Friday, June 19, 2015

The Light in You

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Minute Meditations

The Narrow Path

Holiness is a steep, jagged, and narrow path. Worldliness is subtle, smooth, and wide. For which do I hope and seek each day?
— from Tweet Inspiration

St. Romuald


After a wasted youth, Romuald saw his father kill a relative in a duel over property. In horror he fled to a monastery near Ravenna in Italy. After three years some of the monks found him to be uncomfortably holy and eased him out.

He spent the next 30 years going about Italy, founding monasteries and hermitages. He longed to give his life to Christ in martyrdom, and got the pope's permission to preach the gospel in Hungary. But he was struck with illness as soon as he arrived, and the illness recurred as often as he tried to proceed.

During another period of his life, he suffered great spiritual dryness. One day as he was praying Psalm 31 ("I will give you understanding and I will instruct you"), he was given an extraordinary light and spirit which never left him.

At the next monastery where he stayed, he was accused of a scandalous crime by a young nobleman he had rebuked for a dissolute life. Amazingly, his fellow monks believed the accusation. He was given a severe penance, forbidden to offer Mass and excommunicated, an unjust sentence he endured in silence for six months.

The most famous of the monasteries he founded was that of the Camaldoli (Campus Maldoli, name of the owner) in Tuscany. Here he founded the Order of the Camaldolese Benedictines, uniting a monastic and hermit life.

His father later became a monk, wavered and was kept faithful by the encouragement of his son.


A Polish duke had a son in the monastery where Romuald was living. On behalf of his father, the son presented Romuald with a fine horse. Romuald exchanged it for a donkey, saying that he felt closer to Jesus Christ on such a mount.


Christ is a gentle leader, but he calls us to total holiness. Now and then men and women are raised up to challenge us by the absoluteness of their dedication, the vigor of their spirit, the depth of their conversion. The fact that we cannot duplicate their lives does not change the call to us to be totally open to God in our own particular circumstances.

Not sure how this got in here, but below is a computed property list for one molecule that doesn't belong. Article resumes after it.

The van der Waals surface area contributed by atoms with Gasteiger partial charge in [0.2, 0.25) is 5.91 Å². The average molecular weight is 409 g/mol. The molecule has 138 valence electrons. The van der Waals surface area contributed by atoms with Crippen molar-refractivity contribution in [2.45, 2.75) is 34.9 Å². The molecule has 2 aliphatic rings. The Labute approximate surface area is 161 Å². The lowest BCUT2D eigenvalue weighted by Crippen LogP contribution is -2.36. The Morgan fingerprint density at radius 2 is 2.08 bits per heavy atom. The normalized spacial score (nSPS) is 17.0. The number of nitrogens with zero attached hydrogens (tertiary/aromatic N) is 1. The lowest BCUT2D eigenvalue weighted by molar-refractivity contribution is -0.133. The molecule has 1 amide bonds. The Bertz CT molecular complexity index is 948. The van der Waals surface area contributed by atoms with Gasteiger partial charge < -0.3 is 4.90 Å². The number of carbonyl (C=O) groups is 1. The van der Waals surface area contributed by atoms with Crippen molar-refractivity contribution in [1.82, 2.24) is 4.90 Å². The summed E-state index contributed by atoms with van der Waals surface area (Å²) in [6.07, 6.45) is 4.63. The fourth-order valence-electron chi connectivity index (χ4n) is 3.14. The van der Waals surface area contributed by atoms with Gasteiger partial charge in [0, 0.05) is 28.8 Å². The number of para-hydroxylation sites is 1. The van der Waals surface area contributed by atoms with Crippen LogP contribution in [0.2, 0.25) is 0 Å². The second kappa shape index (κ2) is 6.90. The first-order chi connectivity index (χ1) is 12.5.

Daily Prayer - 2015-06-19


Dear Lord as I come to you today
Fill my heart and my whole being
with the wonder of your presence


"In these days, God taught me
as a schoolteacher teaches a pupil" (Saint Ignatius).
I remind myself that there are things God has to teach me yet,
and ask for the grace to hear them and let them change me.


How do I find myself today?

Where am I with God? With others?

Do I have something to be grateful for? Then I give thanks.

Is there something I am sorry for? Then I ask forgiveness. 

The Word of God


Reading 1 2 Cor 11:18, 21-30

Brothers and sisters:
Since many boast according to the flesh, I too will boast.
To my shame I say that we were too weak!

But what anyone dares to boast of
(I am speaking in foolishness)
I also dare.
Are they Hebrews? So am I.
Are they children of Israel? So am I.
Are they descendants of Abraham? So am I.
Are they ministers of Christ?
(I am talking like an insane person).
I am still more, with far greater labors,
far more imprisonments, far worse beatings,
and numerous brushes with death.
Five times at the hands of the Jews
I received forty lashes minus one.
Three times I was beaten with rods, once I was stoned,
three times I was shipwrecked,
I passed a night and a day on the deep;
on frequent journeys, in dangers from rivers,
dangers from robbers, dangers from my own race,
dangers from Gentiles, dangers in the city,
dangers in the wilderness, dangers at sea,
dangers among false brothers;
in toil and hardship, through many sleepless nights,
through hunger and thirst, through frequent fastings,
through cold and exposure.
And apart from these things, there is the daily pressure upon me
of my anxiety for all the churches.
Who is weak, and I am not weak?
Who is led to sin, and I am not indignant?

If I must boast, I will boast of the things that show my weakness.

Responsorial Psalm PS 34:2-3, 4-5, 6-7

R. (see 18b) From all their distress God rescues the just.
I will bless the LORD at all times;
his praise shall be ever in my mouth.
Let my soul glory in the LORD;
the lowly will hear me and be glad.
R. From all their distress God rescues the just.
Glorify the LORD with me,